Disc 2 is where the real meat of the extras lies in easily negotiable (but sadly non-animated) menus.
Legends of the Dark Knight is an in depth look at the origins of the comics and the varying multi media representations of The Batman from the Pulp rooted violent detective of the 30s through to the swashbuckler of the 40s (and visiting the enjoyable movie serials of 1943 and 1949 along the way), the time travelling, space exploring self parody of the 50s and 60s and the darker return to source material of the 70s and 80s culminating neatly in the work of Frank Miller and its effect on the Batman film. While the 60s TV show is mentioned it is (unfortunately) devoid of footage, presumably due to the ongoing rights wars between WB and Fox for the show. Narrated by Mark Hammill and featuring interviews with everyone from Stan Lee to Frank Miller to Dennis O'Neil this is a quintessential Batman documentary.
The 3 Shadows Of The Bat documentaries comprehensibly track the film's long, LONG journey from conception to post production in an incredibly informative and enjoyable way from the perspective of Executive Producer and Bat-fan Michael Uslan. Interestingly these run all across the 4 Burton / Schumacher films and are an excellent means of illustrating the journey the franchise took in the space of 8 years.
The Beyond Batman documentaries are slightly smaller, more manageable featurettes that document every aspect of production from the production design to scoring.
As if all this weren't enough there are some nice little touches like the fun but short On The Set With Bob Kane segment and the Heroes and Villains mini segments in which Batman comic writers, the film makers and the actors themselves share their thoughts on what the character is all about. Another neat little segment is the Robin Animated Storyboard Sequence. Voiced by Batman Animated Series actors Kevin Conroy and Mark Hammill this illustrates how the introduction of Robin might have looked had it not been jettisoned.
In conclusion this 2 disc DVD is one of the few Special Editions truly worthy of the title. WB have finally given The Dark Knight his due!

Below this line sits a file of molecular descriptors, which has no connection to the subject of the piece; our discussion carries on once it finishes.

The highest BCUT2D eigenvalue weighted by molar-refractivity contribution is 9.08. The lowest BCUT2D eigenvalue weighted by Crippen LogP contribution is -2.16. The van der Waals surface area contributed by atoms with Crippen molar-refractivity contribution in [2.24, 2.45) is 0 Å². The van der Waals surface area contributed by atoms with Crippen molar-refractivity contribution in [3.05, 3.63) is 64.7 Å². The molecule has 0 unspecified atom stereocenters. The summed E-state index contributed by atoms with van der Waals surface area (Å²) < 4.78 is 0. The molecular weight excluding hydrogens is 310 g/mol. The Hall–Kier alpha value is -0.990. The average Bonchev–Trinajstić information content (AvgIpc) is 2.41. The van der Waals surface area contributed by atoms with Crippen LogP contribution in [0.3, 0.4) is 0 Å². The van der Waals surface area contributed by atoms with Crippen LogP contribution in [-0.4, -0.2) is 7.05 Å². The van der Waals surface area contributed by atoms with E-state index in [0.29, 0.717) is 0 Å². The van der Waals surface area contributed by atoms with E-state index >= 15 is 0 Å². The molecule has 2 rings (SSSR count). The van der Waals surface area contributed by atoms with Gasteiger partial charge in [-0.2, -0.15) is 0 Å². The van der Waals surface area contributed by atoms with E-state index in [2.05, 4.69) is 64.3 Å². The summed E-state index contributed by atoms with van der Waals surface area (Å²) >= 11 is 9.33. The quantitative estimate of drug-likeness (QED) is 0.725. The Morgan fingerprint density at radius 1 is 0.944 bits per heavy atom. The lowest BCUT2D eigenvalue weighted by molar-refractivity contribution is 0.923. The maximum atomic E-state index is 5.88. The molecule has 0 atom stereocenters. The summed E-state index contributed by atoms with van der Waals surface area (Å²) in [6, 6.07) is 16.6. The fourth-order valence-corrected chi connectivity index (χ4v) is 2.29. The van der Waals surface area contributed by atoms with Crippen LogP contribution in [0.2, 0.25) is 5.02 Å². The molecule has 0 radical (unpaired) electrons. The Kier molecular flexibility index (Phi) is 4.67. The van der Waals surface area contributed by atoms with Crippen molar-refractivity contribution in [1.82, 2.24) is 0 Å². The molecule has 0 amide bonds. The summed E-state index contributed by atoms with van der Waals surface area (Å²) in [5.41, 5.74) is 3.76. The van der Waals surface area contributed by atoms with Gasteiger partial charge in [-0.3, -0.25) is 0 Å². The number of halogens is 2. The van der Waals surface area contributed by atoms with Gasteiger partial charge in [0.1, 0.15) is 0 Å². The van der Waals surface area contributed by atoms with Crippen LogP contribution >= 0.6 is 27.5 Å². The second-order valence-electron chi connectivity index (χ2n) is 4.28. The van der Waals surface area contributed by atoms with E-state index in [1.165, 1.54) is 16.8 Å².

Thank you reader for making it all the way to the end of this extremely long winded (but I hope, helpful) review!
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on 23 February 2008
Batman shows a mature, dark side of the Caped Crusader, and is portrayed by the dark and mysterious Michael Keaton and directed by Tim Burton.

Michael Keaton is absolutely amazing in this movie. With all the doubt going on at the time about the Batman movie, casting Michael Keaton was a mistake etc. But it wasn't. As Tim Burton himself says, Michael Keaton seems like the kind of person that would have to dress up as a bat. Val Kilmer and George Clooney do not seem like that kind of person. Jack Nicholson is amazing as the Joker and he made it darker than the Joker was in THAT TV show. Kim Basinger is a very good leading lady in this movie (and she wasn't originally the actress wanted by Tim Burton!) And yes, Tim Burton faced a hell of a lot of slack for focusing too heavily on the Joker, but both Batman and the Joker are done credit here.

Batman-the best superhero movie, about the best superhero (my personal opinion, as Batman has no super powers and is just an 'ordinary' guy. (OK he's a billionaire playboy but you've got to love him.)

The film never gets dull!
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on 13 June 2015
Of course when I was growing up, Batman had not yet come about. The superhero for my childhood was Whisperingman. An bland banker by day called Henry Graves and by night a man who lowers his voice to whisper to intimidate his enemies. Admittedly, it was thin on the action as his prime enemies were his own wife and next door neighbour. Graves would firmly yet politely whisper to his wife to 'turn down the wireless' in many episodes of the serial. The highlight was mid - season, when in a particularly frosty encounter with his neighbour, Graves leans across the fence and whispers if his neighbour would mind if he trims back one of his unruly planters, which has crept into his Graves' own garden.